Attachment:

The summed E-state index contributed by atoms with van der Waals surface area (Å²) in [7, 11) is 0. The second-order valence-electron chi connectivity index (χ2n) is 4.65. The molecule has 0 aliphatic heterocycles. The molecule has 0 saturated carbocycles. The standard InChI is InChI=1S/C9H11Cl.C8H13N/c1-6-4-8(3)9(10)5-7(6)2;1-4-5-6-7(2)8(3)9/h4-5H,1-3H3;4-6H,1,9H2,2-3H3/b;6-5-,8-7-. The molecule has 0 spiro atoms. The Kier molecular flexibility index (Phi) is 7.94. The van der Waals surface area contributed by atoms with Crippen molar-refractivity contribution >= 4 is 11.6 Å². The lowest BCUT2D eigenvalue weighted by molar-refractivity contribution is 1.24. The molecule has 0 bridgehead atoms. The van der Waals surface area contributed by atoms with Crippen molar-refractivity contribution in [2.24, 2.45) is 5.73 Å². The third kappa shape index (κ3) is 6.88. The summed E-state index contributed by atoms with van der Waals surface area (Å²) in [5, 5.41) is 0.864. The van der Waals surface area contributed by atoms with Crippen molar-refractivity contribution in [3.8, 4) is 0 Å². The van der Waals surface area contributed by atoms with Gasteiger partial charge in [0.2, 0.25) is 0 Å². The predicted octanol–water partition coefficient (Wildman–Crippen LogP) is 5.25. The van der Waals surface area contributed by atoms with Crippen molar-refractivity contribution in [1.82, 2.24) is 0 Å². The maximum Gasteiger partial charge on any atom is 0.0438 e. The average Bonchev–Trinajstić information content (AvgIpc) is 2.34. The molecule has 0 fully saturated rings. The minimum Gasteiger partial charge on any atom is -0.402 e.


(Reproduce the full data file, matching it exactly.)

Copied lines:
The summed E-state index contributed by atoms with van der Waals surface area (Å²) in [7, 11) is 0. The second-order valence-electron chi connectivity index (χ2n) is 4.65. The molecule has 0 aliphatic heterocycles. The molecule has 0 saturated carbocycles. The standard InChI is InChI=1S/C9H11Cl.C8H13N/c1-6-4-8(3)9(10)5-7(6)2;1-4-5-6-7(2)8(3)9/h4-5H,1-3H3;4-6H,1,9H2,2-3H3/b;6-5-,8-7-. The molecule has 0 spiro atoms. The Kier molecular flexibility index (Phi) is 7.94. The van der Waals surface area contributed by atoms with Crippen molar-refractivity contribution >= 4 is 11.6 Å². The lowest BCUT2D eigenvalue weighted by molar-refractivity contribution is 1.24. The molecule has 0 bridgehead atoms. The van der Waals surface area contributed by atoms with Crippen molar-refractivity contribution in [2.24, 2.45) is 5.73 Å². The third kappa shape index (κ3) is 6.88. The summed E-state index contributed by atoms with van der Waals surface area (Å²) in [5, 5.41) is 0.864. The van der Waals surface area contributed by atoms with Crippen molar-refractivity contribution in [3.8, 4) is 0 Å². The van der Waals surface area contributed by atoms with Gasteiger partial charge in [0.2, 0.25) is 0 Å². The predicted octanol–water partition coefficient (Wildman–Crippen LogP) is 5.25. The van der Waals surface area contributed by atoms with Crippen molar-refractivity contribution in [1.82, 2.24) is 0 Å². The maximum Gasteiger partial charge on any atom is 0.0438 e. The average Bonchev–Trinajstić information content (AvgIpc) is 2.34. The molecule has 0 fully saturated rings. The minimum Gasteiger partial charge on any atom is -0.402 e.